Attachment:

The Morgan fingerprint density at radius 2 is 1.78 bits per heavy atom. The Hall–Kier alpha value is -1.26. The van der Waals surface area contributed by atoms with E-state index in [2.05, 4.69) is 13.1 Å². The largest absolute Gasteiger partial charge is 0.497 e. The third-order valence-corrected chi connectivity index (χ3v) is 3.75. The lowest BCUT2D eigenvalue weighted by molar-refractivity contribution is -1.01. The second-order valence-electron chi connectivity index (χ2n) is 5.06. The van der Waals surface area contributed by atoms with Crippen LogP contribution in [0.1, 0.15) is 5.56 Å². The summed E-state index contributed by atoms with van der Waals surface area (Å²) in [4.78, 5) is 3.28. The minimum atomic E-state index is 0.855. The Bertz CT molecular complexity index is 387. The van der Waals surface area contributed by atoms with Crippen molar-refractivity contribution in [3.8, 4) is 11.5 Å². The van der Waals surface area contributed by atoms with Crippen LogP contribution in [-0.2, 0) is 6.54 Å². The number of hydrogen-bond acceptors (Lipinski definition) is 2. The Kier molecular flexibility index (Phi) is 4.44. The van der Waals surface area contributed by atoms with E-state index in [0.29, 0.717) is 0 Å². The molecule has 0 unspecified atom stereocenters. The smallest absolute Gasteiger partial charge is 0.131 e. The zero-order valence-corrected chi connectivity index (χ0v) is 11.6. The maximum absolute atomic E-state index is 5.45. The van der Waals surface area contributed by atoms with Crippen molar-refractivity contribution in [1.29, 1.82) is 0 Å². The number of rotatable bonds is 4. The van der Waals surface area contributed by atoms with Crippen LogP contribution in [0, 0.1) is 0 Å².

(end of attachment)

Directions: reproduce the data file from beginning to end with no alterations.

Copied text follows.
The Morgan fingerprint density at radius 2 is 1.78 bits per heavy atom. The Hall–Kier alpha value is -1.26. The van der Waals surface area contributed by atoms with E-state index in [2.05, 4.69) is 13.1 Å². The largest absolute Gasteiger partial charge is 0.497 e. The third-order valence-corrected chi connectivity index (χ3v) is 3.75. The lowest BCUT2D eigenvalue weighted by molar-refractivity contribution is -1.01. The second-order valence-electron chi connectivity index (χ2n) is 5.06. The van der Waals surface area contributed by atoms with Crippen LogP contribution in [0.1, 0.15) is 5.56 Å². The summed E-state index contributed by atoms with van der Waals surface area (Å²) in [4.78, 5) is 3.28. The minimum atomic E-state index is 0.855. The Bertz CT molecular complexity index is 387. The van der Waals surface area contributed by atoms with Crippen molar-refractivity contribution in [3.8, 4) is 11.5 Å². The van der Waals surface area contributed by atoms with Crippen LogP contribution in [-0.2, 0) is 6.54 Å². The number of hydrogen-bond acceptors (Lipinski definition) is 2. The Kier molecular flexibility index (Phi) is 4.44. The van der Waals surface area contributed by atoms with E-state index in [0.29, 0.717) is 0 Å². The molecule has 0 unspecified atom stereocenters. The smallest absolute Gasteiger partial charge is 0.131 e. The zero-order valence-corrected chi connectivity index (χ0v) is 11.6. The maximum absolute atomic E-state index is 5.45. The van der Waals surface area contributed by atoms with Crippen molar-refractivity contribution in [1.29, 1.82) is 0 Å². The number of rotatable bonds is 4. The van der Waals surface area contributed by atoms with Crippen LogP contribution in [0, 0.1) is 0 Å².